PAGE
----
The Psychology of Compassion

How many people today google "genocide," "holocaust" or "rape camp"? With changing journalism comes a changing agenda. Yet New York Times Reporter Nicholas Kristof, single-handedly, is still pushing stories of genocide and women’s inequality to the front pages. When filmmaker … Read More

By / September 23, 2009

How many people today google "genocide," "holocaust" or "rape camp"? With changing journalism comes a changing agenda. Yet New York Times Reporter Nicholas Kristof, single-handedly, is still pushing stories of genocide and women’s inequality to the front pages.

When filmmaker Eric Daniel Metzgar set out to follow Kristof on his stories, he realized this film is as much about the art of journalism as it is about compassion, and suffering. He let the story tell itself which led the audience to meet people in the greatest suffering, in the deepest anger, and with the saddest stories. And that is what Kristof wanted, because one person’s story can provoke compassion and maybe bring the issues alive.

Today, it is unbelievable to think how we got here. There are 5.4 million dead in Africa’s genocide over the past five years, and 1.4 currently misplaced in Eastern Congo alone. Twenty two militias are in battle in the region, in a place with absolute no law and order. Rape is not a crime, in fact it is what militia do during battle. In this case, it’s a battle that never ends or clocks out. Kristof has written 60 columns addressing the genocide alone.

"If it’s happening every day, it should be written about every day," said one journalist in Reporter. "Imagine, during the Holocaust, saying ‘Oh, there was 20 stories written about the extermination of the Jews. It’s redundant.’"

One way to fight the genocide is with militia and guns, said Kristof. Another is with notebooks and pens. "And that’s what I do," he said, bringing two students with him – Leona Won and Will Okun – to travel as eyewitnesses in the Congo.

The Congo

The Congo is a land where 22 militias are at constant battle especially among the most fierce, the Hutus and Tutsis. After fleeing the Rwandan genocide, the Hutus fled to the Congo reliving a same kind of fate there.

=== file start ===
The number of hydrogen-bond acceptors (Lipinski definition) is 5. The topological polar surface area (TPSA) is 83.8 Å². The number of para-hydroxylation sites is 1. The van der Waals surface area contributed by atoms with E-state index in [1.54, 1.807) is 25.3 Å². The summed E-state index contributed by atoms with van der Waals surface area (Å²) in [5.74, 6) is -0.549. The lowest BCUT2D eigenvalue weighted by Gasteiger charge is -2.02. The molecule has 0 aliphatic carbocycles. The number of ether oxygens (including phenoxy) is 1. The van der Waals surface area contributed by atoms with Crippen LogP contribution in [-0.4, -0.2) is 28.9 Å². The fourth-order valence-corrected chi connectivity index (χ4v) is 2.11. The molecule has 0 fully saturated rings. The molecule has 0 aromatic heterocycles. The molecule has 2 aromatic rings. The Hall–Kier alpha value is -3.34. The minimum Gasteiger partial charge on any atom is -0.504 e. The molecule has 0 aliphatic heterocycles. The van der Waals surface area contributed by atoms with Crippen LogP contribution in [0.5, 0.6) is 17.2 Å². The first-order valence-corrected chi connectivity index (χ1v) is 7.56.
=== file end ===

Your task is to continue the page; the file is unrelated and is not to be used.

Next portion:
Kristof and the crew spent, at one point, time with Nkunda – a warlord on the side of the Tutsis – where they got to see their church and even stayed for dinner. "We love G-d too much," said one militia.

After attempts to fight peacefully, Nkunda formed a rebel militia. "In Africa, we have no human rights. Only strong rights," Nkunda said. "I’m not a warlord. I’m a liberator."

They all believe they are liberators, as told in the film. All trying to create order, and justice, in their own way through murdering and raping others.

"It was unbelievably eerie to eat with people who caused so much suffering in the Congo. But it was the best meal we had since we got there," Metzgar said.

The Writing Process

It was said that if it were not for Nicholas Kristof, the world would not know of Darfur. Kristof was the first to put it on the map, and continues to push the agenda. He has covered women’s issues including sex trafficking for almost a decade now. His work has been acclaimed with two Pulitzer awards. How does Kristof get us to care?


Kristof has a habit of reading the psychology of compassion. He has learned that people are far more compassionate when they see one girl in need on a television screen, or hear of one death, than when they see or hear of even two people. Then it becomes a statistic; then our minds lack the ability to comprehend.